PROVIDENCIALES, Turks and Caicos Islands (CMC) — Turks and Caicos Islands (TCI) Premier, Charles Washington Misick, says the British Overseas Territory was able to support life and living through the coronavirus (COVID-19) pandemic because of the availability of vaccines, and that the territory had entered the pandemic “with a strong economy and significant reserves served us well”.
However, he noted that the TCI is mindful of the potentially devastating impacts of the Atlantic Hurricane Season.
“Our good fortune is not taken for granted and we remain conscious that our gains can be erased by the full impact of a single Category 5 hurricane,” said Misick, as he addressed the 52nd board of governors meeting of the Barbados-based Caribbean Development Bank (CDB).
Misick, who is the outgoing chairman of the board of governors, said that many CDB borrowing member countries (BMCs) face a conundrum of having to do more with less.
“It is therefore most fitting that we should theme the meeting: ‘Measure Better to Target Better: Adaptation and Resilience’,” he said, adding that achieving the Sustainable Development Goals (SDGs) will require not only adaptation and resilience in a fast-changing global environment, but also a measurement system that considers the internal resilience capacity of BMCs.
“At a time when we seem to be moving from one crisis to another – from severe storms to COVID-19, to supply chain challenges resulting from the Russian-Ukrainian war and rising price inflation, all member countries need to take keen interest in supporting the Bank and to ensure that it is equipped and able to help BMCs navigate the challenges of food insecurity, renewable energy, climate change and environmental degradation,” he said.
He said the first face-to-face CDB board of governor’s meeting since 2019, should “serve as a clarion call for strengthening our regional partnership and recommitting to the changes that will be necessary for the sustainability of CDB”.
Misick said TCI and the other British Overseas Territories, “having gone through what is hopefully the worst of COVID-19”, are able to host this regional meeting, which ends later on Thursday, because of the partnership and support from the CDB’s non-borrowing member the United Kingdom.
He said TCI was able to open our borders earlier than many countries because of the gift of vaccines and technical support.
“As a result of that we have experienced a V shaped economic recovery,” Misick sai, adding that collectively, the Caribbean faces the same threats “but together we are able to decrease our vulnerabilities and build resilience by smart planning and committed resources.
“Crisis often gives us an opportunity to press the reset button and the pandemic is no different,” the Premier said, noting that the region’s survival and sustainability depend on “reimagining our futures.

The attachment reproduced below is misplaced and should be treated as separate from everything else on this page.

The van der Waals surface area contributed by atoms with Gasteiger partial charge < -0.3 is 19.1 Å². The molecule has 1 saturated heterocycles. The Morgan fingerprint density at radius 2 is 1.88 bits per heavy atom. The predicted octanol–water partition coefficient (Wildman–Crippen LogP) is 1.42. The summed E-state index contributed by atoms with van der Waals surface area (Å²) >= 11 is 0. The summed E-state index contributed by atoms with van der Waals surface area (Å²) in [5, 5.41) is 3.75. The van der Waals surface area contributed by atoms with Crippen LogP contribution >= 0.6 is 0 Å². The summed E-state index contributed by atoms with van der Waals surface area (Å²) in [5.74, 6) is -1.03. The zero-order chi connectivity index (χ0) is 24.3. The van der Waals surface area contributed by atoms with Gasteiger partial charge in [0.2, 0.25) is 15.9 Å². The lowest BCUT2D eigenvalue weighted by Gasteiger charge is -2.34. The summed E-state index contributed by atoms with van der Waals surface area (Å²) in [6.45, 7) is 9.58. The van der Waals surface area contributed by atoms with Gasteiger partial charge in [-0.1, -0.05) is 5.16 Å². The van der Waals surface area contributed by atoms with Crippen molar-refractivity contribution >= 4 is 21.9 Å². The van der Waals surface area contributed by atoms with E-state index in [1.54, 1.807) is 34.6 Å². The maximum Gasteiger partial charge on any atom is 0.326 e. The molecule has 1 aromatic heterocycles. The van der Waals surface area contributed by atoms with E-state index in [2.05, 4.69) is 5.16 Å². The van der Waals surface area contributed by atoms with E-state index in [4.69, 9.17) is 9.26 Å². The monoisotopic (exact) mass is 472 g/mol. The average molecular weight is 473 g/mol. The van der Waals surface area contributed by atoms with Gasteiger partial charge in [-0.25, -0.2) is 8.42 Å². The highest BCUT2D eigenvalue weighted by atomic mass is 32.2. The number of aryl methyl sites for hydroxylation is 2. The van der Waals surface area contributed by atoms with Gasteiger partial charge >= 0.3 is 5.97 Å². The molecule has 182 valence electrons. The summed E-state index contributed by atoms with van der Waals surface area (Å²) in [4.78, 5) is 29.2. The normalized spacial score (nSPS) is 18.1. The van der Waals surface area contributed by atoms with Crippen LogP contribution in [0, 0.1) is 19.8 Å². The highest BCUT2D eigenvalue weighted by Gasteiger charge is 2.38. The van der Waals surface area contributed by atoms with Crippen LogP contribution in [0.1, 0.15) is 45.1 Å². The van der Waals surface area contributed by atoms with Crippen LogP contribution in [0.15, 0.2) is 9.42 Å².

“Working with the President and his team at the CDB in planning for what we hope is a renewed interest by all member countries in reshaping the future of the Bank,” he said and quoted Stanford psychologist Jamil Zaki’s concept of “growth through adversity..
“Zaki challenges us to be uncomfortable with merely rebuilding, or the state of merely maintaining position, or with the state of being unscathed by the adversity but finding ways through the lessons of hardships to focus on what it will take to not only survive, but to grow and thrive,” Misick said.
“Growth then is charting a new course, which will require us honing the ability to measure better to target better. Growth will require new ways of thinking about the value proposition of what it truly means to be partners and to collaborate.”
He said that measuring better means that MNCs will “need to see the value of consistent engagement and discourse of the various issues that we can collectively address and for which we can and must find solutions.
“Solutions can be found when we invest in and support the Caribbean Development Bank by giving a voice at the table articulating our considered view on perplexing matters; being a voice at times for our brother who is not doing as well as we are, by provision of resources, financial or otherwise.”
Misick said solutions can be found in funding research and development and other interventions that will assist all Caribbean countries.
“We are not clairvoyant; and difficulty comes to all mankind – we don’t know how or when. But because it comes when we least expect it, then as McCarthy would say: maybe the thing to do is to always expect it and be prepared for it. A voice around the table will help us to plan collectively how to address these issues.”
He said the region must continue to see the CDB as “a regional public good; an enabler of the progression of the entire development agenda of the entire region; a resource that is supported by all of us. This requires all hands-on deck. “
Misick said that while some borrowing member countries are able to access more affordable lines of credit than offered by the CDB, “interest rates should not be the sole variable in accessing credit”.
He said developing banks like CDB have the added value of in-house technical expertise that allows them to participate in decisions involving choices of technology and scale.”
He said TCI is engaging with CDB “and it is our intention to leverage our good credit rating to the betterment of the TCI and the bank toward economic transformation”.